The current study benefits from studying a large inception cohort of patients across all ILAR subtypes of JIA. It highlights the difference in disease states being targeted by clinicians and used as outcomes in research. Going forward, the introduction of composite measures and treatment targets into the clinical setting have the potential to streamline the collection of clinical data, enabling comparisons from one visit to the next and between different centres. Further work is indicated to establish the feasibility, acceptability and utility of composite scores and treatment targets in clinical practice as well as in the context of clinical trials to improve future data capture and completeness. This study also provides an update on the frequency of CID and remission in a contemporary JIA cohort. This information is very important in the clinical setting, helping clinicians to realistically manage patient expectations at presentation. As the primary outcome was overlap between the published definitions, which is unlikely to change over time, multiple time points were not assessed. A previous study in this cohort, however, assessed achievement of CID on the cJADAS71 across children with JIA who initially presented to paediatric rheumatology between 2001 and 2011. They reported no significant increase in CID achievement for children presenting in later years, despite a wider variety of biological availability and a culture of more aggressive treatment strategies.21 ,36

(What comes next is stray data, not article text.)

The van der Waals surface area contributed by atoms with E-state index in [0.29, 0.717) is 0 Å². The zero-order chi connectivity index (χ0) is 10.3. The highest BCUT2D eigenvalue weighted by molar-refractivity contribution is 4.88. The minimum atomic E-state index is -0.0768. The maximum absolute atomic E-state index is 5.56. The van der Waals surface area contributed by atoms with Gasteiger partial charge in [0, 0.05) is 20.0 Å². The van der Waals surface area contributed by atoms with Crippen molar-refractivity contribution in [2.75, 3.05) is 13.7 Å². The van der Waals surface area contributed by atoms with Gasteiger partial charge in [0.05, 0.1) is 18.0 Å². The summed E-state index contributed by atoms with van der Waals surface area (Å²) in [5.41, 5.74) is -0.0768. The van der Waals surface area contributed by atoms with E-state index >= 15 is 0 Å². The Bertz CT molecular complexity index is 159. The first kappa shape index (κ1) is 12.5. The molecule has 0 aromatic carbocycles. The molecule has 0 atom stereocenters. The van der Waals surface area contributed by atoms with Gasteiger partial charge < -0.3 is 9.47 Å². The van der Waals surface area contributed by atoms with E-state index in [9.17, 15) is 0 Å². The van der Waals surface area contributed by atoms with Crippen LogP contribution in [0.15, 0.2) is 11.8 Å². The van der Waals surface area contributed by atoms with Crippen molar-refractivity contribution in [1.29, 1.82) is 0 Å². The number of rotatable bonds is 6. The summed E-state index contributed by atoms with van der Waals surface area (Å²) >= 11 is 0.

Limitations of the current study include that CID criteria were applied to ILAR categories in which they are not validated: namely systemic, enthesitis-related and psoriatic JIA. However, the majority of previous studies have applied CID criteria in their entire cohort including all categories.37–41 Therefore, to assess the same disease state as applied in existing literature and allow comparisons across all outcomes, the criteria were applied to all JIA subtypes. As a consequence, current estimates may overestimate the frequency of CID in children with persistent systemic manifestations, enthesitis or psoriasis but no active joint inflammation. Since these features are relatively rare, estimates across the entire cohort were likely only marginally affected by their inclusion and these features are at least partially reflected in physician and parental global scores. ILAR subtype-specific definitions of CID may be of value in the future.